What is Children and Young Persons' Counselling?
Counsellors who work with young people have mostly completed a specialist training in working with this client group in addition to their own initial training. They come from a variety of modalities which include verbal therapies and also art psychotherapy and music therapy, but have been taught the Geldard and Geldard Proactive model which is a way of working with young people in three stages: joining, assessing and addressing. This model encompasses adolescent communication skills, creative and symbolic strategies and is rooted in existentialist and social constructionist philosophy. They have an in depth understanding of child and adolescent development as well as a range of specific legal, ethical and mental health issues and ensure that they offer a reparative relationship, based in attachment and neuroscientific theories at the core of their work.
How does it work?
Counselling with young people can happen over a number of sessions or even in one session, depending upon the young client’s needs and differs from similar interventions with adults. With adolescents, the therapist will use his or her inner adolescent and attune, both physically and emotionally with the client, paralleling adolescent communication styles. This ensures that the client feels heard and acknowledged and feels able to build a trusting relationship with the therapist. Young people generally need a far more proactive way of working and do not often work in a linear fashion but more cyclically. The counsellor needs to be able to use a lot of energy and skills to enable the client to communicate their story and feelings. This entails offering a variety of creative media for use in the session which includes sand trays, puppets, miniatures, clay and other art and craft materials. The counsellor will work with the presenting issues and with those which come out of the assessment stage of the process, ensuring that all work is safely held within an ethical and confidential framework. All counselling is subject to the clinic’s child protection procedures.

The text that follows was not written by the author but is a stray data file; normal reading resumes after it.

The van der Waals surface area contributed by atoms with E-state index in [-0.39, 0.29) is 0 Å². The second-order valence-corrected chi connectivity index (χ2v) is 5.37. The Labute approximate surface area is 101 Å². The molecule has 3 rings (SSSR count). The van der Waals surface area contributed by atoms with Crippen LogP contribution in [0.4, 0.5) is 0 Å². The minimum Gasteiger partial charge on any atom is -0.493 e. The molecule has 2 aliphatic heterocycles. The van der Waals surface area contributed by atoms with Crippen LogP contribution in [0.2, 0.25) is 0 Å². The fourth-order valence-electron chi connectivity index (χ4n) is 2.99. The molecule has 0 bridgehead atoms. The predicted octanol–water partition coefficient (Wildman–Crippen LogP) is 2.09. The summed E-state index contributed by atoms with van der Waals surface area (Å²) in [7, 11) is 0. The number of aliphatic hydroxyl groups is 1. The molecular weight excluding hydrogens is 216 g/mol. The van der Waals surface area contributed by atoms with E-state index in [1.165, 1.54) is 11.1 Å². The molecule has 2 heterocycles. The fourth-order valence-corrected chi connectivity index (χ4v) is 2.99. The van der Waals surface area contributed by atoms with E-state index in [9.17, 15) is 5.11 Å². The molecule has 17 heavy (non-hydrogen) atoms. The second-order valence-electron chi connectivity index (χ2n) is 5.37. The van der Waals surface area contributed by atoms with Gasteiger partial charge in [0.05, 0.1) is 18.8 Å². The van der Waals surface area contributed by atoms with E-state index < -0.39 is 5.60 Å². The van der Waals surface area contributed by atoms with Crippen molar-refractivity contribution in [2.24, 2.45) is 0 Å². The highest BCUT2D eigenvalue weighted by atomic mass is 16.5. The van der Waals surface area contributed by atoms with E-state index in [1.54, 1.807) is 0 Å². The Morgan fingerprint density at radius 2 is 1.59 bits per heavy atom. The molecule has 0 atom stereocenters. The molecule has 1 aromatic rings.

What can Children and Young Persons' Counselling be used for?
Therapy with this age group varies enormously. Most adolescents go through a time of great change and in an existential framework, this is normal behaviour and is held by family and peers. However, for some young people, their anxieties are such that they need someone to hear them or work with them more intensively or confidentially. In some cases a client needs his or her story witnessed and in others, the client may have specific worries or anxieties that needs addressing. These commonly include: family issues, peer relationships, social anxiety, eating issues, relationship problems, anxieties over school and/or exams, transitions, self harming, gender and sexuality issues and identity issues.
What can I expect from a therapy session?
Your counsellor or therapist will use his or her skills to make you feel welcome and heard and will use the first session to agree a confidential contract with you and find out a bit about what brings you to counselling. The counsellor will meet you in a room which has a variety of resources, which can include art materials, musical instruments, sandtrays and other craft materials. You will be able to talk to your counsellor about what is troubling you and also to use the resources if you find this easier. However there is no expectation that you will use anything else if this doesn’t feel comfortable. The counsellor will listen and observe what is going on for you and help you to find your own way forward. He/she can also signpost you to other useful organisations if you have specific needs.
For more information or to book a session click on the USW logo.